Classification and Statistics

Settlement Type: village
Population (2011): 1639    
(2001): 1695
(1991): 1449
(1981): 1182
(1971): 1075
(1961): 1066
(1951): 1139
(1901): 1074
(Police Burgh)
(1881): 1145
(1871): 1126
(1861): 1238
(1841): 1221

Tourist Rating: Three Stars
Text of Entry Updated: 03-AUG-2017

Latitude: 56.2602°N Longitude: 2.6262°W
National Grid Reference: NO 613 077
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Extended onto an upper raised beach, the older part of Crail lies around a harbour located at a lower beach level on a geological fault. The foreshore to the west of Crail is designated as a Site of Special Scientific Interest (SSSI) owing to its geological importance. Coal and shale seams are exposed in the surrounding sandstone cliffs, which were formed as part of a delta system in Carboniferous times (335 million years ago). Notable features include a fossil tree stump, tracks of an ancient giant centipede (Arthropleura) and a glacial erratic known as the Mermaid's Cradle.
One of the oldest and least spoilt of the ancient Royal Burghs of Scotland, Crail's early prosperity was based on trade with the Low Countries. The layout of the town contains three separate planned market squares which reflect the expansion of the 16th Century (High Street and Marketgate). Stone, much of which was quarried from nearby sea cliffs, is the principal building material. Many of the 17th and 18th century houses feature crow-stepped gables and fore-stairs, together with marriage lintels which give the initials of the first owners of the property and the date of their marriage.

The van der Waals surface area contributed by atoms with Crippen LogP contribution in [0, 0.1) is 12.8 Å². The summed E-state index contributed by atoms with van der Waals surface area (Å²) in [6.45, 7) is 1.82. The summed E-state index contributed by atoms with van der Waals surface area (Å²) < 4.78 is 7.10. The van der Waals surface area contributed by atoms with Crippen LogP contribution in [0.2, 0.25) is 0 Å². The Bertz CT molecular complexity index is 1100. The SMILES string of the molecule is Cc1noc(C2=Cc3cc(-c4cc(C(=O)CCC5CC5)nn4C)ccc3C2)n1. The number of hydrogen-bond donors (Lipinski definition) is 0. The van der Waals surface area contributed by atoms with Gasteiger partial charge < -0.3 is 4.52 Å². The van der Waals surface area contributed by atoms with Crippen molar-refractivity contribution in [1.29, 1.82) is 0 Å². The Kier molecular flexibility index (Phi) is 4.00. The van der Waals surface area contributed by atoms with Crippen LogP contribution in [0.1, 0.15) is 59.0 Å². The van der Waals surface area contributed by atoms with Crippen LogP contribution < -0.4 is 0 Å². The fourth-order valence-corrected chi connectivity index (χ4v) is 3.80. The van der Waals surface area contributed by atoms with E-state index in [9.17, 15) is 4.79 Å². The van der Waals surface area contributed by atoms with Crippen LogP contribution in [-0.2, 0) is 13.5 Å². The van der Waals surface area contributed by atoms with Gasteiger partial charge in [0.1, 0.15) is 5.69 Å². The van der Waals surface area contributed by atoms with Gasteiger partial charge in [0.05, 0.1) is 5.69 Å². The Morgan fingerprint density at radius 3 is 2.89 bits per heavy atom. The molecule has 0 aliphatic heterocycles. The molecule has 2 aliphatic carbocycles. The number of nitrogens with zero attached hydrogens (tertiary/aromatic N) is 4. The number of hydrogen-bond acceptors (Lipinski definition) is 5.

The castle, which lay where Crail House now stands, was built in the 12th century on the instructions of David I. Around 1160, Crail became the property of his daughter-in-law Countess Ada de Warenne, who was the mother of Malcolm IV and William I. The castle was in ruins by the 16th century.

The West Pier was built complete in 1828, the work of engineer Robert Stevenson (1772 - 1850) and Crail remained an important fishing port into the 20th century.


References and Further Reading
Cant, Ronald G. (1976) Historic Crail: An Illustrated Survey. Crail Preservation Society, Crail

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